What is Attention Deficit-Hyperactivity Disorder?
Attention deficit-hyperactivity disorder (ADHD) is a neurobehavioral disorder that affects 3-5 percent of all American children. It interferes with a person's ability to stay on a task and to exercise age-appropriate inhibition (cognitive alone or both cognitive and behavioral). Some of the warning signs of ADHD include failure to listen to instructions, inability to organize oneself and school work, fidgeting with hands and feet, talking too much, leaving projects, chores and homework unfinished, and having trouble paying attention to and responding to details. There are several types of ADHD: a predominantly inattentive subtype, a predominantly hyperactive-impulsive subtype, and a combined subtype. ADHD is usually diagnosed in childhood, although the condition can continue into the adult years.
Is there any treatment?
The usual course of treatment may include medications such as methylphenidate (Ritalin) or dextroamphetamine (Dexedrine), which are stimulants that decrease impulsivity and hyperactivity and increase attention. Most experts agree that treatment for ADHD should address multiple aspects of the individual's functioning and should not be limited to the use of medications alone. Treatment should include structured classroom management, parent education (to address discipline and limit-setting), and tutoring and/or behavioral therapy for the child.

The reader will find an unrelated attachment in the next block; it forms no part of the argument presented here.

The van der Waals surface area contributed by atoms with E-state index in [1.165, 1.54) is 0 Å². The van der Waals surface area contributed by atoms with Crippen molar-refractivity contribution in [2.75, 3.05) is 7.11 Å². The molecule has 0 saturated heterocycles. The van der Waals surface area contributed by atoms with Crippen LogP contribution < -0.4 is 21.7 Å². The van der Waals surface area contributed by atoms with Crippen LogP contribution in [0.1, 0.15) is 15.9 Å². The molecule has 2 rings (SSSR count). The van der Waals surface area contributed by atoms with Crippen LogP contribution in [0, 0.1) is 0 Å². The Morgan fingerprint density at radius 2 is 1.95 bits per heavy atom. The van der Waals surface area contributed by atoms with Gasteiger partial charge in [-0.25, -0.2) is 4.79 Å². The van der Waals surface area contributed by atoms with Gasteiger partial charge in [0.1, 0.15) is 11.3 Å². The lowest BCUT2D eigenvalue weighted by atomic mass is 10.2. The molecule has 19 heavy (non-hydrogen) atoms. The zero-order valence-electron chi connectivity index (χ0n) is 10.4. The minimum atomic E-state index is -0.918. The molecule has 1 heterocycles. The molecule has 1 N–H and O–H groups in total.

What is the prognosis?
There is no cure for ADHD. Children with the disorder seldom outgrow it; however, some may find adaptive ways to accommodate the ADHD as they mature.
What research is being done?
Several components of the NIH support research on developmental disorders such as ADHD. Research programs of the NINDS, the National Institute of Mental Health (NIMH), and the National Institute of Child Health and Human Development (NICHD) seek to address unanswered questions about the causes of ADHD, as well as to improve diagnosis and treatment.
NIH Patient Recruitment for Attention Deficit-Hyperactivity Disorder Clinical Trials
* At NIH Clinical Center
* Throughout the U.S. and Worldwide
CHADD - Children and Adults with Attention-Deficit/Hyperactivity Disorder
8181 Professional Place
Landover, MD 20785
Tel: 301-306-7070 800-233-4050
Attention Deficit Disorder Association (ADDA)
P.O. Box 543
Pottstown, PA 19464
Learning Disabilities Association of America
4156 Library Road
Pittsburgh, PA 15234-1349
National Center for Learning Disabilities
381 Park Avenue South
New York, NY 10016
Tel: 212-545-7510 888-575-7373
National Institute of Mental Health (NIMH)
National Institutes of Health, DHHS
6001 Executive Blvd. Rm. 8184, MSC 9663
Bethesda, MD 20892-9663
Tel: 301-443-4513/866-415-8051 301-443-8431 (TTY)
Related NINDS Publications and Information
*Methylphenidate and Clonidine Help Children With ADHD and Tics
April 2002 news summary on a clinical trial of methylphenidate and clonidine in children with ADHD and tics.